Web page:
A Verse Novel of Marilyn Monroe
From the day she was born into a troubled home to her reigning days as a Hollywood icon, Marilyn Monroe (née Norma Jeane Mortenson) lived a life that was often defined by others. Here, in a luminous poetic narrative, acclaimed author Carole Boston Weatherford tells Marilyn’s story in a way that restores her voice to its rightful place: center stage. Revisiting Marilyn’s often traumatic early life—foster homes, loneliness, sexual abuse, teen marriage—through a hard-won, meteoric rise to stardom that brought with it exploitation, pill dependency, and depression, the lyrical narrative continues through Marilyn’s famous performance at JFK’s birthday party, three months before her death.
From the day she was born into a troubled home to her reigning days as a Hollywood icon, Marilyn Monroe (née Norma Jeane Mortenson) lived a life that was often defined by others. Here, in a luminous poetic narrative, acclaimed author Carole Boston Weatherford tells Marilyn’s story in a way that restores her voice to its rightful place: center stage. Revisiting Marilyn’s often traumatic early life—foster homes, loneliness, sexual abuse, teen marriage—through a hard-won, meteoric rise to stardom that brought with it exploitation, pill dependency, and depression, the lyrical narrative continues through Marilyn’s famous performance at JFK’s birthday party, three months before her death. In a story at once riveting, moving, and unflinching, Carole Boston Weatherford tells a tale of extraordinary pain and moments of unexpected grace, gumption, and perseverance, as well as the inexorable power of pursuing one’s dreams. A beautifully designed volume.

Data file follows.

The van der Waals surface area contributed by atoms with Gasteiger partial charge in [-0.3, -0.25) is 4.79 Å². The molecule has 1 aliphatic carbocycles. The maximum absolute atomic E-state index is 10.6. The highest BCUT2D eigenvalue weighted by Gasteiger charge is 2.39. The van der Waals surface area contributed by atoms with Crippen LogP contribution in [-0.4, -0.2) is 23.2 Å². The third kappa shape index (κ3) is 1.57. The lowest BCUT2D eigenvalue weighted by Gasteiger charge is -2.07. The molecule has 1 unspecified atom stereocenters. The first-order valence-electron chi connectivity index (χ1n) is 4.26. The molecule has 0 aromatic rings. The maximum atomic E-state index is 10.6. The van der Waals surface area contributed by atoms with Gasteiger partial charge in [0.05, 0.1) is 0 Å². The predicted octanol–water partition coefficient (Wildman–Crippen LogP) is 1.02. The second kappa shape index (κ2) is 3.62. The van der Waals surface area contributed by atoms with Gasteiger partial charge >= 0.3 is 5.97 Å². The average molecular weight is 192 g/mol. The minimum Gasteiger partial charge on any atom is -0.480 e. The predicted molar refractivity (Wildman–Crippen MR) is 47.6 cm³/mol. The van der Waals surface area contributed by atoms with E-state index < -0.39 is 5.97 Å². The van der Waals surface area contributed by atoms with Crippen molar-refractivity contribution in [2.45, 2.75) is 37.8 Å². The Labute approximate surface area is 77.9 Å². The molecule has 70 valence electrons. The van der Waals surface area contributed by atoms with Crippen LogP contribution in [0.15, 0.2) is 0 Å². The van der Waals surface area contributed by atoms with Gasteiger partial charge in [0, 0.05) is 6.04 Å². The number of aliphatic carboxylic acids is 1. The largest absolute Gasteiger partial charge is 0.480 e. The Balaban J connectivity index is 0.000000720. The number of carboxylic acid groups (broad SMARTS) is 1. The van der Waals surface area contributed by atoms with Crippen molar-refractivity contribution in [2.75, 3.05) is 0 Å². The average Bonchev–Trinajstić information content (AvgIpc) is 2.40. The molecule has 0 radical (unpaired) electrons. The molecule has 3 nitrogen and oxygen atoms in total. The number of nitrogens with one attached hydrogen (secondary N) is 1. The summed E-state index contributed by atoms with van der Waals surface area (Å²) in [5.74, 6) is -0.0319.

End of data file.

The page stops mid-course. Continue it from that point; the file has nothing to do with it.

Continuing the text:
In a powerful novel in verse, an award-winning author offers an eye-opening look at the life of Marilyn Monroe.
- Candlewick Press
- September 2020
- 192 Pages
“Weatherford’s intimate writing style will make readers feel like they’re accessing Marilyn’s private journals. The story is dedicated to anyone who has ever felt mistreated, disrespected, underestimated, or misunderstood, and will resonate with young adults…A highly enjoyable title recommended for reluctant readers and students intrigued by fame and stardom.” – School Library Journal
“In fictionalized first-person free verse, Weatherford explores Marilyn’s career and her marriages but focuses, especially, on her difficult relationship with her mother and her unfulfilled longing for children of her own…this book, with its exquisite page design, meticulously incorporated research, and magnetic subject won’t lack in the slightest for readers.” – Booklist